Wednesday, October 27, 2010
Michael Apted's 49 Up (2005) continues the fascination of the previous films in this longitudinal documentary series. We've gotten to know same group of English men and women who've had their lives peered into, sniffed, and stirred since the age of seven. Skillful editing teases out many small suspenses and unexpected reveals, such whether a character will get (or stay) married, have children, or ever be happy. The interviews, while informal, are beautifully shot and lit. One wonders what is in store for the next film, because by now, at age 49, several of the participants have pushed back against the entire enterprise. Some of them argue with the filmmaker about how they've been represented (Jackie, top) or simply state they will "bow out" next time (Suzy, second still). Two of the participants who did bow out of the series were Peter, after 28 Up, and Charles, after 21 Up (third and fourth stills).
Update: Peter did return to the series for 56 Up.
Monday, October 25, 2010
In his films 7 Plus Seven, 21 Up, 28 Up, 35 Up, and 42 Up (1998) Michael Apted introduces his characters with narrated capsule biographies using memorable scenes from the past films. Within these brief bios, Apted often uses images to telegraph personal traits. For example, one short sequence from 35 Up (repeated in 42 Up) demonstrates Bruce's humility and genuine love of learning: the camera pans across a classroom of kids in Bangladesh, revealing Bruce as just another student in the class (top still). Apted's recaps of Suzy's privileged life include footage of a dog chasing after and chewing over a rabbit in a handsome garden (second still: from 7 Plus Seven). Using this same dog-and-bunny scene in every subsequent film allows the viewer to feel the irony of the filmmaker's compulsion to chase after and chew over all the individuals, Suzy among them, who participated in the original Seven Up documentary. Indeed, Apted persistently puts Tony and Symon (above, third and fourth stills) on the spot when he keeps carping on their feelings about money, goals, success and failure.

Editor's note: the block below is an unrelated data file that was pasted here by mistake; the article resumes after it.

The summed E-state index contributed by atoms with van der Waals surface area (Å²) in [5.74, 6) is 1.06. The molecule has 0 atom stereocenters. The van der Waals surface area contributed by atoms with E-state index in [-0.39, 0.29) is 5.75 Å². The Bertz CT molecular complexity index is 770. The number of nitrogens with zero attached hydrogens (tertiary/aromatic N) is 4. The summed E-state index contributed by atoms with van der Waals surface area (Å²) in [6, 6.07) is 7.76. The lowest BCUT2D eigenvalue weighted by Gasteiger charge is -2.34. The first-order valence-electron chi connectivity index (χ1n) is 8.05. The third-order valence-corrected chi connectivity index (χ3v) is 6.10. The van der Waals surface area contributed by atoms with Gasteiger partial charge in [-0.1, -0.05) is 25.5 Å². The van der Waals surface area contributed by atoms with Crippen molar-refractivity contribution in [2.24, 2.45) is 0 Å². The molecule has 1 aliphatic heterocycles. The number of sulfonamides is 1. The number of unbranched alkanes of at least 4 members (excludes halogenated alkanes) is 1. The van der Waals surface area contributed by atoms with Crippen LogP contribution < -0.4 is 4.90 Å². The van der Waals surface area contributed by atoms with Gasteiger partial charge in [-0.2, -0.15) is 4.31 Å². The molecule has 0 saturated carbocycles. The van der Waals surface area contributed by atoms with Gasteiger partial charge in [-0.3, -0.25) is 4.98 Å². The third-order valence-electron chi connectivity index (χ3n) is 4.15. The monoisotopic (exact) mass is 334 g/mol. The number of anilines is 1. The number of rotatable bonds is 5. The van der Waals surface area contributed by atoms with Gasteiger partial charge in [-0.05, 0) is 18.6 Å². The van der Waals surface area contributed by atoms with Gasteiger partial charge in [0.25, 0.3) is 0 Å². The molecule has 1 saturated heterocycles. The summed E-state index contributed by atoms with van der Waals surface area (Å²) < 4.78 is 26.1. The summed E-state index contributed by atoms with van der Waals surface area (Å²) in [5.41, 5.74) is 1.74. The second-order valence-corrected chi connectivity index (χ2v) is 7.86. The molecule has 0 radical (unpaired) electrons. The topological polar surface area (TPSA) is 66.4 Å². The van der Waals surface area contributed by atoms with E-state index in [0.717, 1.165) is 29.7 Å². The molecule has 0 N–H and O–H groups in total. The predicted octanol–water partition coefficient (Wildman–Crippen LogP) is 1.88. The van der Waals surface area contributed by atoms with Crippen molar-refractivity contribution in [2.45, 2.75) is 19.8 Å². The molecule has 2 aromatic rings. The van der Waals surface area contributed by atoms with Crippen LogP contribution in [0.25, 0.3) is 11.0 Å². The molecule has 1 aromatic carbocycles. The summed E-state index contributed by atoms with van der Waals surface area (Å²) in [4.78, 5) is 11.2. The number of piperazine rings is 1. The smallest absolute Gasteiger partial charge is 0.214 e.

Thursday, October 21, 2010
35 Up's portrayal of Neil (above, at 7, 14, 21, 28, and 35; he's one of the subjects in Michael Apted's series of films about a group of British kids) is dramatic, sad, and weirdly hopeful. Neil's decline into a tramp-like instability is accompanied by the tremendous cinematic contrast between his coherence in interviews and his nervous body language of shuffling and ceaseless rocking. Apted seems to suggest that we all know someone like Neil -- an eccentric, marginal, or homeless person -- but without the access to the seven-year-old that we get in The Up Series.
Monday, October 18, 2010
28 Up (1985), directed by Michael Apted, continues his long-running documentation of a group of British children at age 7, 14, 21, and now 28. Most of the characters have found stability in their work and their love lives, and Apted conveys the pride and delight that the 28-year-olds have in their young children (above: Lynn, Symon, Tony). Apted seems most interested in his participants who have not gotten married, such as Bruce and Neil -- their situations are inherently more dramatic within an overall smoothly reassuring film.